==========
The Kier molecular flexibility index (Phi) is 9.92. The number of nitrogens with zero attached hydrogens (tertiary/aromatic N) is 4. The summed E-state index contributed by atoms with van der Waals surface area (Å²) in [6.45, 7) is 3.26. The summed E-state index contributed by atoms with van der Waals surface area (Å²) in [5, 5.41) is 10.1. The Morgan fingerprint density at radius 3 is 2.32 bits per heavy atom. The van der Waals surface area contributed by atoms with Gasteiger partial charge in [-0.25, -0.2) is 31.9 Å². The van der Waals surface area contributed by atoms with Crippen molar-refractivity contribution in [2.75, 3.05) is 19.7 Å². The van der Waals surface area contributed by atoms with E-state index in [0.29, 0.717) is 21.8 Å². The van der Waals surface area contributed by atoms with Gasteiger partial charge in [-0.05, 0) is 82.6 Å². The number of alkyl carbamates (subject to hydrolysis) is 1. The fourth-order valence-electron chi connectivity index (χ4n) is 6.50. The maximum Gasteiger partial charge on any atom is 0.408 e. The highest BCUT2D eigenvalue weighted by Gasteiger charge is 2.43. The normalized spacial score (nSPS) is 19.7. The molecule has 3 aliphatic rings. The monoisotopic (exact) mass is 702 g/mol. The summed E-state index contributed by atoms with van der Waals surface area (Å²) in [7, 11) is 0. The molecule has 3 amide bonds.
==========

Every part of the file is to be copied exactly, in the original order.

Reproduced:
The Kier molecular flexibility index (Phi) is 9.92. The number of nitrogens with zero attached hydrogens (tertiary/aromatic N) is 4. The summed E-state index contributed by atoms with van der Waals surface area (Å²) in [6.45, 7) is 3.26. The summed E-state index contributed by atoms with van der Waals surface area (Å²) in [5, 5.41) is 10.1. The Morgan fingerprint density at radius 3 is 2.32 bits per heavy atom. The van der Waals surface area contributed by atoms with Gasteiger partial charge in [-0.25, -0.2) is 31.9 Å². The van der Waals surface area contributed by atoms with Crippen molar-refractivity contribution in [2.75, 3.05) is 19.7 Å². The van der Waals surface area contributed by atoms with E-state index in [0.29, 0.717) is 21.8 Å². The van der Waals surface area contributed by atoms with Gasteiger partial charge in [-0.05, 0) is 82.6 Å². The number of alkyl carbamates (subject to hydrolysis) is 1. The fourth-order valence-electron chi connectivity index (χ4n) is 6.50. The maximum Gasteiger partial charge on any atom is 0.408 e. The highest BCUT2D eigenvalue weighted by Gasteiger charge is 2.43. The normalized spacial score (nSPS) is 19.7. The molecule has 3 aliphatic rings. The monoisotopic (exact) mass is 702 g/mol. The summed E-state index contributed by atoms with van der Waals surface area (Å²) in [7, 11) is 0. The molecule has 3 amide bonds.